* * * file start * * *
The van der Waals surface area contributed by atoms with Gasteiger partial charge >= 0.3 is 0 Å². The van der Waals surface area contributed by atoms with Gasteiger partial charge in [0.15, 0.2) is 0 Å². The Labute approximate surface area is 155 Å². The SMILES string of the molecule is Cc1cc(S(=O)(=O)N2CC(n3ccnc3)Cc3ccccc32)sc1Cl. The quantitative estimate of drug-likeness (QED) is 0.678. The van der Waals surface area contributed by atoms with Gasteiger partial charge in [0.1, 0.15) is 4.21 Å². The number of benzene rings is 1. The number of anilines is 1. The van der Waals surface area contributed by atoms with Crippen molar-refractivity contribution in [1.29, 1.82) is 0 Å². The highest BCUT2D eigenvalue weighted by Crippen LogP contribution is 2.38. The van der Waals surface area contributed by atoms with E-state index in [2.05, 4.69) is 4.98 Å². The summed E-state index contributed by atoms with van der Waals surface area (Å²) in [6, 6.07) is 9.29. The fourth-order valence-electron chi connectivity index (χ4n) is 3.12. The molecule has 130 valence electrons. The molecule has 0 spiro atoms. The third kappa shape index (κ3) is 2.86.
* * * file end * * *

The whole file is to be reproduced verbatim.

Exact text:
The van der Waals surface area contributed by atoms with Gasteiger partial charge >= 0.3 is 0 Å². The van der Waals surface area contributed by atoms with Gasteiger partial charge in [0.15, 0.2) is 0 Å². The Labute approximate surface area is 155 Å². The SMILES string of the molecule is Cc1cc(S(=O)(=O)N2CC(n3ccnc3)Cc3ccccc32)sc1Cl. The quantitative estimate of drug-likeness (QED) is 0.678. The van der Waals surface area contributed by atoms with Gasteiger partial charge in [0.1, 0.15) is 4.21 Å². The number of benzene rings is 1. The number of anilines is 1. The van der Waals surface area contributed by atoms with Crippen molar-refractivity contribution in [1.29, 1.82) is 0 Å². The highest BCUT2D eigenvalue weighted by Crippen LogP contribution is 2.38. The van der Waals surface area contributed by atoms with E-state index in [2.05, 4.69) is 4.98 Å². The summed E-state index contributed by atoms with van der Waals surface area (Å²) in [6, 6.07) is 9.29. The fourth-order valence-electron chi connectivity index (χ4n) is 3.12. The molecule has 130 valence electrons. The molecule has 0 spiro atoms. The third kappa shape index (κ3) is 2.86.